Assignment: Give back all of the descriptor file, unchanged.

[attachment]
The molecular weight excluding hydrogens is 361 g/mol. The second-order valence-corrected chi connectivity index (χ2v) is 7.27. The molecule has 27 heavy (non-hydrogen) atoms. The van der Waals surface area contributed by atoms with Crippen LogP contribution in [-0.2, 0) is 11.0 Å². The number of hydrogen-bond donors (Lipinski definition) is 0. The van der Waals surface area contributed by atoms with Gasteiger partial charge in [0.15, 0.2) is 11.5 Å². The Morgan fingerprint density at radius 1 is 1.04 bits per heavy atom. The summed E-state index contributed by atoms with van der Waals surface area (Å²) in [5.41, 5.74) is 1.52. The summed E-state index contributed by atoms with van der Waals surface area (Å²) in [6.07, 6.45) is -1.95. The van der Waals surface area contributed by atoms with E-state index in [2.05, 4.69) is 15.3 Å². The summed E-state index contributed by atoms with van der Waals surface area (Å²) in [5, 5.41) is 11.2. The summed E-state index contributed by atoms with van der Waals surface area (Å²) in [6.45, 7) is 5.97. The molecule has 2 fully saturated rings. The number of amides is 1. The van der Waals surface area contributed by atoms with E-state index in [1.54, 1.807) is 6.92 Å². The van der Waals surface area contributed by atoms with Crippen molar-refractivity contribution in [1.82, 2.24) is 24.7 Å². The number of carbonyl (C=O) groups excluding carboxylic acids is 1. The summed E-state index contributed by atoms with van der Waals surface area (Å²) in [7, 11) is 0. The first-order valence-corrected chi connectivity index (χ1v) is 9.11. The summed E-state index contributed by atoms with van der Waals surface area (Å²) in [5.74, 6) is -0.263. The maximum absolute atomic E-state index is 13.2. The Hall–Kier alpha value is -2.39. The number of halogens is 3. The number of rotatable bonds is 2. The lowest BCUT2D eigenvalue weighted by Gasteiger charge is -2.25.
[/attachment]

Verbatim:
The molecular weight excluding hydrogens is 361 g/mol. The second-order valence-corrected chi connectivity index (χ2v) is 7.27. The molecule has 27 heavy (non-hydrogen) atoms. The van der Waals surface area contributed by atoms with Crippen LogP contribution in [-0.2, 0) is 11.0 Å². The number of hydrogen-bond donors (Lipinski definition) is 0. The van der Waals surface area contributed by atoms with Gasteiger partial charge in [0.15, 0.2) is 11.5 Å². The Morgan fingerprint density at radius 1 is 1.04 bits per heavy atom. The summed E-state index contributed by atoms with van der Waals surface area (Å²) in [5.41, 5.74) is 1.52. The summed E-state index contributed by atoms with van der Waals surface area (Å²) in [6.07, 6.45) is -1.95. The van der Waals surface area contributed by atoms with E-state index in [2.05, 4.69) is 15.3 Å². The summed E-state index contributed by atoms with van der Waals surface area (Å²) in [5, 5.41) is 11.2. The summed E-state index contributed by atoms with van der Waals surface area (Å²) in [6.45, 7) is 5.97. The molecule has 2 fully saturated rings. The number of amides is 1. The van der Waals surface area contributed by atoms with E-state index in [1.54, 1.807) is 6.92 Å². The van der Waals surface area contributed by atoms with Crippen molar-refractivity contribution in [1.82, 2.24) is 24.7 Å². The number of carbonyl (C=O) groups excluding carboxylic acids is 1. The summed E-state index contributed by atoms with van der Waals surface area (Å²) in [7, 11) is 0. The first-order valence-corrected chi connectivity index (χ1v) is 9.11. The summed E-state index contributed by atoms with van der Waals surface area (Å²) in [5.74, 6) is -0.263. The maximum absolute atomic E-state index is 13.2. The Hall–Kier alpha value is -2.39. The number of halogens is 3. The number of rotatable bonds is 2. The lowest BCUT2D eigenvalue weighted by Gasteiger charge is -2.25.